Violence With A Point

Violence With A Point

When I was a kid, my Dad had very few reservations about me seeing rated R films. So long as it didn't contain any "satanic" elements, it was okay. I think he drew the line at taking me to see Pulp Fiction, but that's understandable since I was ten at the time.

What I mean is, the intricate dialogue would have been lost on me.

What I mean is, the intricate dialogue would have been lost on me.

The funny thing is that what I remember most about watching those films isn't necessarily the visceral violence, sometimes gratuitous nudity, and plot lines that were just understandable enough for a preteen. What I remember most were the discussions regarding the context of what we were watching.

Take Braveheart for example; Mel Gibson's sweeping historical epic about Sir William Wallace and the bloody path he carved in the name of Scottish freedom.  The film is awash in slit throats, severed limbs, institutionalized rape, and that's just in the first act.

Plus, I heard a rumor the star is a teensy bit racist.

Plus, I heard a rumor the star is a teensy bit racist.

But my Dad made sure that wasn't all I saw. Beneath the viscera and brief nudity, there was a story about passionate and flawed people doing the best they could where history had dropped them. The protagonist wasn't successful just because of his brutality or moral righteousness. He won because he was smart. He consistently out-thought and out-planned a vastly superior foe because of this and the constant underestimations of his enemies. I was always given some sort of takeaway like this that made me think critically rather than take in all the mature content at face value.

Another example is Ellen Ripley in Alien. The audience is never under the illusion that she isn't scared. She knows just as well as us that she's in way over her head. It's her ability to control herself and do what's needed in the face of that fear. She never surrendered to the impulse to just give up and hide or act in a rash and poorly thought out way. This is the primary trait that carries her through her adventures and my Dad made sure I knew it.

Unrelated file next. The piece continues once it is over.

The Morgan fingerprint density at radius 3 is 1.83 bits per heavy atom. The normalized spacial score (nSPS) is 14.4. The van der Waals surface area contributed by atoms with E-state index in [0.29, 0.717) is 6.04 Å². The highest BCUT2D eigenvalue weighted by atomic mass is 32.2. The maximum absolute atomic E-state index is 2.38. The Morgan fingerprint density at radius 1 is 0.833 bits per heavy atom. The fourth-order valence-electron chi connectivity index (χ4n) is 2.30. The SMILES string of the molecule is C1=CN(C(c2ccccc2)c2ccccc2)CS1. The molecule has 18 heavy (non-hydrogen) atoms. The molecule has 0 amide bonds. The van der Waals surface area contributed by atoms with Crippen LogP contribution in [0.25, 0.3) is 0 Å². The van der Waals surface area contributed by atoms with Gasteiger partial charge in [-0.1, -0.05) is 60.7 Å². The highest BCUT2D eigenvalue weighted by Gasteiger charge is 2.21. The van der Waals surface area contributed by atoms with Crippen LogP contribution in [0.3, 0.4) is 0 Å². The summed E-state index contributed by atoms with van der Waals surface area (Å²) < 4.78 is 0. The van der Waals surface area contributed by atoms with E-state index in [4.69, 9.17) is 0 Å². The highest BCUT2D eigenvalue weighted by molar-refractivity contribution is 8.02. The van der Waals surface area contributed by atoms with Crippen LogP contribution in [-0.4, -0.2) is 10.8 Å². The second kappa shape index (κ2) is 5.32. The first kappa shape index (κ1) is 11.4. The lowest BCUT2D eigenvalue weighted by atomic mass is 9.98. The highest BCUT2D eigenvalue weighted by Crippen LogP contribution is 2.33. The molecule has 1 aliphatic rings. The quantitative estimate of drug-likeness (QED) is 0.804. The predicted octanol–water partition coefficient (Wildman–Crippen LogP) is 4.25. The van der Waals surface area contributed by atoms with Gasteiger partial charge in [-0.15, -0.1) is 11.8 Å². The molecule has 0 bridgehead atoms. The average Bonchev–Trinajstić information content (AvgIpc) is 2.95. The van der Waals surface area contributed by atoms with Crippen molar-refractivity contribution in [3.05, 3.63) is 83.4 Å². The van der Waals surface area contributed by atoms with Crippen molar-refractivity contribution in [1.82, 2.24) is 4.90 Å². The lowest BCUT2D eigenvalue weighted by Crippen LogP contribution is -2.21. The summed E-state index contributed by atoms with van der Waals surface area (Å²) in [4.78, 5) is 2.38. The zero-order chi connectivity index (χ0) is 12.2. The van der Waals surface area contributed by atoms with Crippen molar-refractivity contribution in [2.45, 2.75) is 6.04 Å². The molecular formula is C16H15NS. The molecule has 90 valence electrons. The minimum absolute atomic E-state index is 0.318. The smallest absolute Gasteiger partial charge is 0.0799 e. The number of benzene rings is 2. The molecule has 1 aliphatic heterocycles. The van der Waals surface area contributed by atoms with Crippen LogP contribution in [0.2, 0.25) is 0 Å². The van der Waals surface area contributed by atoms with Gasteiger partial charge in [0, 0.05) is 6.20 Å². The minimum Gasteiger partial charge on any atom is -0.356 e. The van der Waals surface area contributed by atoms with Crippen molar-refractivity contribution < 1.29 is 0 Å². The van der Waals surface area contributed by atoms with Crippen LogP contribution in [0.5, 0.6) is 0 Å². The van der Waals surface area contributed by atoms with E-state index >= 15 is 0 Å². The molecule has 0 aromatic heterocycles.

A woman lead and the black guy doesn't die first? Ridley Scott was ahead of his time.

A woman lead and the black guy doesn't die first? Ridley Scott was ahead of his time.

A contrast point would be what's happened to the Die Hard series. For the first two, arguably three films, John McClane is meant to be all but a satire of the uber-macho supernaturally adept muscle bound no-nonsense action hero. He cracked wise, got his ass kicked plenty, and managed to scrape buy on unpredictability and cleverness. He was like a cross between Dirty Harry and Spider-Man. By the fourth film though, he has become that which he used to mock. He's involved in so many ridiculously improbable close calls, he's basically walking plot armor

"Don't worry. I've got shoes this time. They don't stand a chance."

"Don't worry. I've got shoes this time. They don't stand a chance."

These takeaways apply to a slew of other such films we watched and discussed together. Action films aren't typically where one looks for life lessons, but if you look hard enough, you'd be surprised what you'll see with some reflection. This was my Dad's way of teaching me that self-control, mindfulness, and diligence could overcome other more superficial advantages. Kyle Reese vs. The Terminator, the Wolverines against the Soviet occupation (or North Korean; whatever), and even more dated stories of this nature such as David & Goliath all share this theme, and it's an important one now more than ever. 

Random Drop: Playing Your Part

Random Drop: Playing Your Part

Rogue One: A Star Wars Story

Rogue One: A Star Wars Story